Teams have been charting hustle numbers for years. Many will want a certain number of deflections per game, for example. But for the most part, fans haven't been able to have access to that info.

Players briefed on the general idea say its time has come.

"It wins games. Hustle wins games," Miami forward Udonis Haslem said. "Whether you want to keep a stat for it or whether you want to say it's not a big deal, it wins games. We're not going out there and just running like a chicken with your head cut off. That's two different things. I'd say 95 percent of the time, when we win the hustle areas, dominate the loose balls, dominate rebounds, dominate steals, those categories, we win the game. It's a fact."

Adding them to the box score, or at least getting the nitty-gritty-type numbers out there more openly, might serve as motivation to players as well.

"When you can put numbers and stats on things, it gives a player a reason why we're telling them to do certain things," said Minnesota assistant coach Ryan Saunders, the Timberwolves' summer league coach. "So to have physical data and reasons for those kinds of plays is definitely a positive for us as coaches."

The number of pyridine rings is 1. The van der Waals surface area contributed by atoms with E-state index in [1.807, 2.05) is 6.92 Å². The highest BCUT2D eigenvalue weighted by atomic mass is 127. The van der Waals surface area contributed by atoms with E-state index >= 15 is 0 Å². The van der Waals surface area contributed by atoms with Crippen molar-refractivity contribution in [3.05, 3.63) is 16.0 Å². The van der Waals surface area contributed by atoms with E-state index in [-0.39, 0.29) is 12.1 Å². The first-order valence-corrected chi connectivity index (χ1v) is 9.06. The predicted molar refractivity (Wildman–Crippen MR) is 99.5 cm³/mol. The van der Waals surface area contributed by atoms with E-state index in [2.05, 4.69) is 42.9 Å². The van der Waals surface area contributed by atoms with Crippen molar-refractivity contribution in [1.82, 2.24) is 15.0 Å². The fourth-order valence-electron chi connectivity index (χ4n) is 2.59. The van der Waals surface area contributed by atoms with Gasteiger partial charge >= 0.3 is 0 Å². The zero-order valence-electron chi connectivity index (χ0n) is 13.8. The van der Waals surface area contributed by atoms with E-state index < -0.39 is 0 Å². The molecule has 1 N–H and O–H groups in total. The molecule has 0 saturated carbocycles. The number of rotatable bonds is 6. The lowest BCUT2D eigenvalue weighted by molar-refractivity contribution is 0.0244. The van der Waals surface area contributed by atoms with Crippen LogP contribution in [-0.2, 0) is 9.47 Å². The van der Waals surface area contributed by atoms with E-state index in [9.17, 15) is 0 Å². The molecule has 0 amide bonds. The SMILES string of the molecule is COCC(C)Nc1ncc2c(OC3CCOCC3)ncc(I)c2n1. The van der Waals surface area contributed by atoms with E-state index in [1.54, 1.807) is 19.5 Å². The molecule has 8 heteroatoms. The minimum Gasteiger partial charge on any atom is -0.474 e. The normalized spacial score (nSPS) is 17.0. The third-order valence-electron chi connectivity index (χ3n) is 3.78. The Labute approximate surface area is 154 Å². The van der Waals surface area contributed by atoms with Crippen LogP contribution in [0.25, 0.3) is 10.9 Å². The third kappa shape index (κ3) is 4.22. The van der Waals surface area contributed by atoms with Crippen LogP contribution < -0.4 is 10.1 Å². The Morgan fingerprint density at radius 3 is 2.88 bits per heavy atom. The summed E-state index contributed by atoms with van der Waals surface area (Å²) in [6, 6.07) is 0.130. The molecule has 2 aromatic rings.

Vandeweghe stressed that the idea is a long way from becoming part of the everyday NBA. A team of stats people was trained specifically to monitor hustle in Las Vegas, and then feedback will be needed from teams to see whether any of it was actually helpful.

So, too, is the headset idea that referees are playing with this summer.

It's not new. Borgia said that Darell Garretson, a longtime referee and officials supervisor until the late 1990s, experimented with headsets during summer play in the 1980s.

Technology is obviously way more advanced now, and the equipment referees are using this summer is hardly noticeable.

"The one major drawback, which I'm sure could be fixed with the technology we have out there, is it's kind of having swimmer's ear," NBA referee Brent Barnaky said. "And you can't really hear out of one ear. You really need your senses as a referee. You need to be able to hear."

There are other challenges. So far, they've been used in relatively quiet gyms. How would they work in a loud arena during a playoff game? Will officials in Secaucus be able to stay in constant contact, and will teams want that to happen? Will custom equipment be needed? All that and more is still guesswork, and those are some of the things the NBA will assess before going forward.